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Supreme Court refuses to consider 2nd petition of former Bryansk election hopeful

October 12, 2012, 15:16 UTC+3
On October 5, a Supreme Court panel upheld the decision by the Bryansk region court dated September 21, 2012
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MOSCOW, October 12 (Itar-Tass) — Russia's Supreme Court has refused to consider the second petition lodged by Vyasheslav Rudnikov, who was nominated for the post of Bryansk region governor by A Just Russia Party.

On October 5, a Supreme Court panel upheld the decision by the Bryansk region court dated September 21, 2012; therefore the decision not to register him as a candidate became effective. In early September, the regional election commission refused to register Rudnikov, after several local deputies said they were recalling their signatures because they had been threatened.

Russia's Central Election Commission looked into the matter to find that Rudnikov had submitted 253 signatures to the regional election commission, with the norm at 241 signatures. A check showed that 14 municipal deputies had signed in support of other gubernatorial candidates. Another17 had claimed compulsion and attempts to bribe them. A CEC working group acknowledged that 17 signatures had been scrapped without substantive reasons. However even with the potential opportunity to acknowledge these 17 signatures as valid, Rudnikov fell short of the necessary number of authentic signatures and hence could not be registered.

Rudnikov's headquarters challenged the regional court's decision at the Supreme Court which refused to meet his complaint. On October 9, he lodged a supervisory appeal with the Supreme Court presidium. The move was motivated by the regional court's decision on October 5 to cancel the registration of incumbent governor Nikolai Denin on legal action by Vadim Potomsky who said Denin's signature lists were faulty.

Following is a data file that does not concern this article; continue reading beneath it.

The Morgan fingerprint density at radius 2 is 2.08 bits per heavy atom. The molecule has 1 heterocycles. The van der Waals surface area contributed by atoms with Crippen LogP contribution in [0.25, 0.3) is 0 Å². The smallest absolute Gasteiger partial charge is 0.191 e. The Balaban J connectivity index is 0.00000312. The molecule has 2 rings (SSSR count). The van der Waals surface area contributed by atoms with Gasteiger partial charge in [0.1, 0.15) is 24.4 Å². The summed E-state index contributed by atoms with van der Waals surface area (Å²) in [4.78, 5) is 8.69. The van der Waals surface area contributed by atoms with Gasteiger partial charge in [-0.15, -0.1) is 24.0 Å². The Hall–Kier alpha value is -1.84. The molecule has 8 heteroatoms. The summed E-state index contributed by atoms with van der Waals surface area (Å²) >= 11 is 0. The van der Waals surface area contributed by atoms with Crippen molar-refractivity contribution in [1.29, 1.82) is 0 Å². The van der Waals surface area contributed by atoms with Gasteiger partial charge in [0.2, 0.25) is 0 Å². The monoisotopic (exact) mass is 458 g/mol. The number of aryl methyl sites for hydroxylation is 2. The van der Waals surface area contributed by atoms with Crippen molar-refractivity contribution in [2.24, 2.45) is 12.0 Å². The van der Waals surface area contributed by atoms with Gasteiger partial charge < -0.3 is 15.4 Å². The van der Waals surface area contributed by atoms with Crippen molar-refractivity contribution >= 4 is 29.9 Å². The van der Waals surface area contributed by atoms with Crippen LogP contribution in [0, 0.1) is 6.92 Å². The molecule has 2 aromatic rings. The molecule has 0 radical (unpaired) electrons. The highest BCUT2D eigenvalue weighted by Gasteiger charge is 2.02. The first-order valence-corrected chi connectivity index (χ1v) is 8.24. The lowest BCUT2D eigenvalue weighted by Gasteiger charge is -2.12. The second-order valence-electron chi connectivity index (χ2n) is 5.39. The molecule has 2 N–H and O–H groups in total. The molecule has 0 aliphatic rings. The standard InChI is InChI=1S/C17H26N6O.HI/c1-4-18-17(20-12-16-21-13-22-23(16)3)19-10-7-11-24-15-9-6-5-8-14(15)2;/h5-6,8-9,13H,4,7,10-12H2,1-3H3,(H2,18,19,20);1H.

Rudnikov's representatives pointed out that the lists that had not been counted in for him were registered for Denin, but since the latter had been taken out of the election race, they could be "returned" to Rudnikov. The lists added enough signatures for his registration, the representatives said.

However, the Surpreme Court overturned the regional court’s decision and let Denin run in the election. The decision on Rudnikov actually finalized the number of candidates for the post of Bryansk region governor.

The election struggle will unfold between Communist Vadim Potomsky and incumbent governor Nikolai Denin.

On Tuesday, Yabloko Party candidate Andrei Ponomaryov announced he was dropping out of the election race in favor of the incumbent governor.

The candidate from the Liberal Democratic Party /LDPR/ Mikhail Marchenko had withdrawn from the election race, too.

Ponomaryov said he was opposed to Potomsky but acknowledged that according to the opinion polls, he could not win the standoff with him.

Communist Party /KPRF/ leader Gennady Zyuganov said he was confident that Potomsky would cope with the governor's duties.

"He has an excellent education; he is both an engineer and a manager," Zyuganov told the news conference in Bryansk earlier this week.

"He has a tremendous experience as deputy at all levels up to the State Duma. He has logged excellent performance in the Leningrad region, too," he added.

Potomsky has a professional, competent and honest team. "I guarantee that if he wins the election, Vadim Potomsky's team will cope with problems of the Bryansk region," the KPRF leader stated.

The key problems are a decrease in the region's population, a low wage level -- the lowest in the Central Federal District -- and the highest unemployment rate. "The region leads other provinces by TB, while the number of medical facilities has decreased by 1.5 times, with nine of ten hospitals needing major repairs," Zyuganov said.

Potomsky believes that in the course of the election campaign, the Communists had set an example of competent political struggle. "We've always been in the legal fold," he stated.

The elections are set for October 14. Nikolai Denin is the candidate from the United Russia Party.

 

 

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